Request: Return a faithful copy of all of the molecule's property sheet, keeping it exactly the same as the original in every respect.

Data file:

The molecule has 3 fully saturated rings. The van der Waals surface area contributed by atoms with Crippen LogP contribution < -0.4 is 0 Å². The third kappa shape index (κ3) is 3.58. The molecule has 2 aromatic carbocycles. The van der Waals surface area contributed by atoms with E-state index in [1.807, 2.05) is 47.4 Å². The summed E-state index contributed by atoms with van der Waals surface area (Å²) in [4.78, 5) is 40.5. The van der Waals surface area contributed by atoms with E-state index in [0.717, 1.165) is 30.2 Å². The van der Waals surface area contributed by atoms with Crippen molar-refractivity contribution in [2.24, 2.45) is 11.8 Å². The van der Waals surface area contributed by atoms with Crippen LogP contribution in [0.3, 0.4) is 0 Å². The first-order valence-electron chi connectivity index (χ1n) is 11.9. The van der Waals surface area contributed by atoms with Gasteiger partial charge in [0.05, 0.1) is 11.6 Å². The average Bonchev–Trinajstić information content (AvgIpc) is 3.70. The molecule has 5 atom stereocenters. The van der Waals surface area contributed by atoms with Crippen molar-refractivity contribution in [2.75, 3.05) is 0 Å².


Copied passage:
The molecule has 3 fully saturated rings. The van der Waals surface area contributed by atoms with Crippen LogP contribution < -0.4 is 0 Å². The third kappa shape index (κ3) is 3.58. The molecule has 2 aromatic carbocycles. The van der Waals surface area contributed by atoms with E-state index in [1.807, 2.05) is 47.4 Å². The summed E-state index contributed by atoms with van der Waals surface area (Å²) in [4.78, 5) is 40.5. The van der Waals surface area contributed by atoms with E-state index in [0.717, 1.165) is 30.2 Å². The van der Waals surface area contributed by atoms with Crippen molar-refractivity contribution in [2.24, 2.45) is 11.8 Å². The van der Waals surface area contributed by atoms with Crippen LogP contribution in [0.3, 0.4) is 0 Å². The first-order valence-electron chi connectivity index (χ1n) is 11.9. The van der Waals surface area contributed by atoms with Gasteiger partial charge in [0.05, 0.1) is 11.6 Å². The average Bonchev–Trinajstić information content (AvgIpc) is 3.70. The molecule has 5 atom stereocenters. The van der Waals surface area contributed by atoms with Crippen molar-refractivity contribution in [2.75, 3.05) is 0 Å².